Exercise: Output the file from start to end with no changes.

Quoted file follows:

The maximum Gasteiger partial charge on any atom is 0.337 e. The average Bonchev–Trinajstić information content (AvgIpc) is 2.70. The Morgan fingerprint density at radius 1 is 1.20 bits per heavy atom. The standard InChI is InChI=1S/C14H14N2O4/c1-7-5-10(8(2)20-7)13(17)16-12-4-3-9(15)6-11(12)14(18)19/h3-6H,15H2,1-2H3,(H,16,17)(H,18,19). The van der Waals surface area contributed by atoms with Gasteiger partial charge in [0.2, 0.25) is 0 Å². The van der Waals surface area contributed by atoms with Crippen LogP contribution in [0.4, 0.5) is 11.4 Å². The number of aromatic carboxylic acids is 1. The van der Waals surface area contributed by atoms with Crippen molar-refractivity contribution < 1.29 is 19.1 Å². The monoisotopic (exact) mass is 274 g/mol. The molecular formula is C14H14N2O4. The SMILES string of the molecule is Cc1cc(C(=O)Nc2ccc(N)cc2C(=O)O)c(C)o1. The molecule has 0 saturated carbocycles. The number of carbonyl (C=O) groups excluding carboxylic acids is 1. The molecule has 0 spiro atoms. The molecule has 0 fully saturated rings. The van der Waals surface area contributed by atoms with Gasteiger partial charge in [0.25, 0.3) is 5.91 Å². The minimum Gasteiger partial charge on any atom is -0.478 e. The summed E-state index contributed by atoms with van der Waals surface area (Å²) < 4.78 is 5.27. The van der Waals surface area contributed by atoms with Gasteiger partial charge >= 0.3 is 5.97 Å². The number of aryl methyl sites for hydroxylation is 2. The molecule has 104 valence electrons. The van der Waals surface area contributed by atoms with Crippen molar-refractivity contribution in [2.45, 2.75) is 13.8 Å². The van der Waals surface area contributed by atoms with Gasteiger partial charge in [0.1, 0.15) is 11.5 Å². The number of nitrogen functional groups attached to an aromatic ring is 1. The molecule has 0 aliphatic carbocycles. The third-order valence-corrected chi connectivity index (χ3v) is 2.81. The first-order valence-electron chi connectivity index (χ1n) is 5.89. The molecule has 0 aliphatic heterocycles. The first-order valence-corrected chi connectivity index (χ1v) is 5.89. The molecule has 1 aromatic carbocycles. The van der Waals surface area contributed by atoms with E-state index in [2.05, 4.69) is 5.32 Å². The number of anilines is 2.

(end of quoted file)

The maximum Gasteiger partial charge on any atom is 0.337 e. The average Bonchev–Trinajstić information content (AvgIpc) is 2.70. The Morgan fingerprint density at radius 1 is 1.20 bits per heavy atom. The standard InChI is InChI=1S/C14H14N2O4/c1-7-5-10(8(2)20-7)13(17)16-12-4-3-9(15)6-11(12)14(18)19/h3-6H,15H2,1-2H3,(H,16,17)(H,18,19). The van der Waals surface area contributed by atoms with Gasteiger partial charge in [0.2, 0.25) is 0 Å². The van der Waals surface area contributed by atoms with Crippen LogP contribution in [0.4, 0.5) is 11.4 Å². The number of aromatic carboxylic acids is 1. The van der Waals surface area contributed by atoms with Crippen molar-refractivity contribution < 1.29 is 19.1 Å². The monoisotopic (exact) mass is 274 g/mol. The molecular formula is C14H14N2O4. The SMILES string of the molecule is Cc1cc(C(=O)Nc2ccc(N)cc2C(=O)O)c(C)o1. The molecule has 0 saturated carbocycles. The number of carbonyl (C=O) groups excluding carboxylic acids is 1. The molecule has 0 spiro atoms. The molecule has 0 fully saturated rings. The van der Waals surface area contributed by atoms with Gasteiger partial charge in [0.25, 0.3) is 5.91 Å². The minimum Gasteiger partial charge on any atom is -0.478 e. The summed E-state index contributed by atoms with van der Waals surface area (Å²) < 4.78 is 5.27. The van der Waals surface area contributed by atoms with Gasteiger partial charge >= 0.3 is 5.97 Å². The number of aryl methyl sites for hydroxylation is 2. The molecule has 104 valence electrons. The van der Waals surface area contributed by atoms with Crippen molar-refractivity contribution in [2.45, 2.75) is 13.8 Å². The van der Waals surface area contributed by atoms with Gasteiger partial charge in [0.1, 0.15) is 11.5 Å². The number of nitrogen functional groups attached to an aromatic ring is 1. The molecule has 0 aliphatic carbocycles. The third-order valence-corrected chi connectivity index (χ3v) is 2.81. The first-order valence-electron chi connectivity index (χ1n) is 5.89. The molecule has 0 aliphatic heterocycles. The first-order valence-corrected chi connectivity index (χ1v) is 5.89. The molecule has 1 aromatic carbocycles. The van der Waals surface area contributed by atoms with E-state index in [2.05, 4.69) is 5.32 Å². The number of anilines is 2.